Today I’m happy to share an update on our blog about the James Webb Space Telescope. Six months ago, leading up to the launch, we wondered whether the amazing feat of engineering would be successful.
To be successful, the telescope launched into space folded up. Then, it had to slowly unfold and align to incredibly fine specifications!
James Webb telescope launched about a million miles into space in December of this year, 2021.
So much could have gone wrong!
And, it didn’t!
One of the trickiest aspects of James Webb is the mirror alignment. The collection area for Webb is 6.25 times greater than Hubble’s. This large mirror is key to “seeing back into time” to capture light from distant parts of the universe.
These mirrors are essential for the major benefit of Webb over Hubble: Seeing more stars, more distant objects, more solar systems.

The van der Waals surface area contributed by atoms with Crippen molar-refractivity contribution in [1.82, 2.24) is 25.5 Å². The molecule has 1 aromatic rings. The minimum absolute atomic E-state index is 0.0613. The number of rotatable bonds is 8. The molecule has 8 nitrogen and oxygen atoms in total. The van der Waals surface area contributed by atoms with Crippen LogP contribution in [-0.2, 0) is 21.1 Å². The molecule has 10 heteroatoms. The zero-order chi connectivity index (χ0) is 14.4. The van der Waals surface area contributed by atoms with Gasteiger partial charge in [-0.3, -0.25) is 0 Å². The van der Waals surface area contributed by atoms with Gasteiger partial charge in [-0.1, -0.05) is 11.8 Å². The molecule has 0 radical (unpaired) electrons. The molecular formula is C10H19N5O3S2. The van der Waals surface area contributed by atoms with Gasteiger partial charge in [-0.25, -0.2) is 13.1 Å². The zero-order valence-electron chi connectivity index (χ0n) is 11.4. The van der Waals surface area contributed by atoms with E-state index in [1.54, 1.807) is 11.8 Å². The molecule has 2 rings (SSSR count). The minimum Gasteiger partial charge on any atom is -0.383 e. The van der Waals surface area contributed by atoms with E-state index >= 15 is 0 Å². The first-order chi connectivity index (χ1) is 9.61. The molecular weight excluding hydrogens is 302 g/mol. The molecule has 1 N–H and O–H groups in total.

Three weeks ago alignment was confirmed, though adjustments continue.
In fact, you can watch NASA representatives explain how mirror alignment works in this video.
“Having completed the self-assembly of its 18-segmented main mirror, the telescope has now taken exceptional images of an unexceptional star as a test of its capabilities. The star, known as HD84406, is 100 times fainter than what can be seen with the human eye. The star itself is of little interest, lovely though its image is – instead, astronomers are captivated by the spray of tiny dots scattered across the background. Each is a distant galaxy, and this is the first time we’ve ever been able to capture them.”
Have an existing success story to share? We want to hear it!
Image credit: NASA